BLM officials could close roads in some areas of the monument, but most existing roads should remain open to the public. Mountain bikers will still be able to ride on popular routes in the Organ Mountains, as well as the Doña Anas and other nearby ranges in the monument.
Winter can be cool, but clear skies are common and most mountain biking and hiking trails throughout the monument remain open, said Montoya, who added that visitors should check conditions before heading out.
The Baylor Pass trail, easily accessible east of Las Cruces, is a popular route for day hikers and backpackers over the crest of the Organ Mountains. The five-mile trek ends at the Aguirre Spring Campground, also run by the BLM. The site is in demand as a respite from the summer heat, but it’s not so high that it freezes visitors in fall or winter.
Across the Mesilla Valley, Picacho Peak is not as picturesque as the Organ Mountains, but it compensates with other virtues. The rhyolite mound, its barrenness occasionally broken by flowering cactuses or Indian paintbrush, surveys the western end of town. Still, a rugged 11/2 -mile trail to the top rewards those possessing strong ankles with a panoramic view of Las Cruces, two states and northern Mexico, as well as the past and present.
To the east, the Camino Real (yes, New Mexico has one too) north toward Santa Fe parallels its modern incarnation, I-25. Just below, through narrow spaces between hills and across deep, sandy washes, once passed the Butterfield Overland stagecoaches carrying the mail to Los Angeles and San Francisco. From atop Picacho, I saw how closely development in western Las Cruces crept toward the peak and the former mail trail, sites now protected for future generations.
If you go
The best way Las Cruces, N.M.
From LAX, Southwest and American offer both nonstop and direct (stop, no change of plane) service to El Paso, Texas; and United, American and Southwest offer connecting service (change of planes). Restricted round-trip fares from $214, including taxes and fees. El Paso International Airport is the largest commercial airfield near Organ Mountains-Desert Peaks National Monument, about an hour’s drive on Interstate 10 to central Las Cruces. Ten car rental companies have counters near the baggage claim area. By car, Las Cruces is about 760 miles east of Los Angeles, roughly an 11-hour drive without stops.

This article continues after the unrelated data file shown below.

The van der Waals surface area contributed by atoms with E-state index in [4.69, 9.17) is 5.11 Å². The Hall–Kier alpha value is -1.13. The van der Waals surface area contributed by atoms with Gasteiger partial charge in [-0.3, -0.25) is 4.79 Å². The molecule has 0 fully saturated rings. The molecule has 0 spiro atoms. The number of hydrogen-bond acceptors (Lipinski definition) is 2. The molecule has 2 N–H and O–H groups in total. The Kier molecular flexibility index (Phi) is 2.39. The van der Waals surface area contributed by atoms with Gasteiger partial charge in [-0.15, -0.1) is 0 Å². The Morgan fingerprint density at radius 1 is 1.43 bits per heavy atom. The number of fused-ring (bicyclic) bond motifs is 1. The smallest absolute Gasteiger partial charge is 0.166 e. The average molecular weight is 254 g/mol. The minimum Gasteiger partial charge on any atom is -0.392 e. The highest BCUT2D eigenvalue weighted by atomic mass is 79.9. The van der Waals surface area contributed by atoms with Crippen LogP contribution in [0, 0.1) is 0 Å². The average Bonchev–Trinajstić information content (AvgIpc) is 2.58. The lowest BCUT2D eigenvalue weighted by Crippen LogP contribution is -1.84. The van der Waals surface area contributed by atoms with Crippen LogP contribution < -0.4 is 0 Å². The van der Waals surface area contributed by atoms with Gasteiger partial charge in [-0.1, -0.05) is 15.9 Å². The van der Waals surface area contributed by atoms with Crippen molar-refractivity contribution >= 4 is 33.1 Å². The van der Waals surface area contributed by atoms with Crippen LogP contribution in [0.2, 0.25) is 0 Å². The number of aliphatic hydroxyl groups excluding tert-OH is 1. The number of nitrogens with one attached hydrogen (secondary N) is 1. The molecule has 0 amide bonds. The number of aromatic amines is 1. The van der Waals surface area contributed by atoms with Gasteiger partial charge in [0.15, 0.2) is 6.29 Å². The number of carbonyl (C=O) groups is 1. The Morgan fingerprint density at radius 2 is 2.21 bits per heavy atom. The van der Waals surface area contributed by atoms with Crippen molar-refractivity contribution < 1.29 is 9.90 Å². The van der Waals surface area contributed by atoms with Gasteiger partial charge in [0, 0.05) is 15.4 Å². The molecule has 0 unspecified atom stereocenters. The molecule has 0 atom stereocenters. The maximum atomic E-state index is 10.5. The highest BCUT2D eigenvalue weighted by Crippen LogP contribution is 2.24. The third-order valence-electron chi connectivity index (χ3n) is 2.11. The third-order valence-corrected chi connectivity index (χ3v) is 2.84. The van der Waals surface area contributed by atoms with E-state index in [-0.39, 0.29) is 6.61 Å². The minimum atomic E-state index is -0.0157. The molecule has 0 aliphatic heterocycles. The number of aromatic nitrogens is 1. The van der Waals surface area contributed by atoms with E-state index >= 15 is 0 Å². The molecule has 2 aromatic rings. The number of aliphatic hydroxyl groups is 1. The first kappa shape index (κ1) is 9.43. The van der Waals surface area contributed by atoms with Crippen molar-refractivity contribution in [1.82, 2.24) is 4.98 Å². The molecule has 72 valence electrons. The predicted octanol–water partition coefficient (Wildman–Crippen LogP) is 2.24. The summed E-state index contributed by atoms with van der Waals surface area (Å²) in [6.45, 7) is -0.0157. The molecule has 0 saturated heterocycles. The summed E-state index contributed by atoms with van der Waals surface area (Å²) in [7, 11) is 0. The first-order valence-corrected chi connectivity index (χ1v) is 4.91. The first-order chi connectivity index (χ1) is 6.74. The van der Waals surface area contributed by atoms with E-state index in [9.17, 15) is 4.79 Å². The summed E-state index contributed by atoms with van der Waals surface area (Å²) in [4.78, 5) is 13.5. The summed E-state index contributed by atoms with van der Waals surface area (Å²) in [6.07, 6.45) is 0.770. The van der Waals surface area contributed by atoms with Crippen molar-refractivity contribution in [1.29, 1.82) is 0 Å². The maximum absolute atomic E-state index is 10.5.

WHERE TO STAY
Hotel Encanto de Las Cruces, 705 S. Telshor Blvd., Las Cruces; (575) 522-4300, www.hotelencanto.com. Almost garish New World Spanish and Southwestern décor, as well as its abundant customer service, sets it apart from the cookie-cutter offerings of most lodgings. Doubles from $94.
Josefina’s Old Gate, 2261 Calle de Guadalupe, Mesilla, N.M.; (575) 525-2620, www.josefinasoldgate.com. Three-room bed-and-breakfast and café in Mesilla, technically a separate town, but essentially a historic part of Las Cruces dating to Spanish colonial times. Suites from $200.
WHERE TO EAT
La Nueva Casita Cafe, 195 N. Mesquite St., Las Cruces; (575) 523-5434, www.lanuevacasitacafe.com. Mexican food served New Mexican style, such as enchiladas “Christmas style,” slathered in red and green chile. Save room for dessert and try the sopaipillas, a classic New Mexican puffed pastry, usually garnished with honey.
¡Ándele! Restaurante, 1950 Calle del Norte Suites 1-3, Mesilla, N.M.; (575) 526-9631. Mexican favorites with a few New Mexican dishes, such as a bowl of red chile.
Ardovino’s Desert Crossing, 1 Ardovino Drive., Sunland Park, N.M.; (575) 589-0653, www.ardovinos.com. This restaurant, around since 1949, sits almost atop the border about a half-hour south of Las Cruces. Skews Italian, with New Mexican twists such as green chile on its pizza.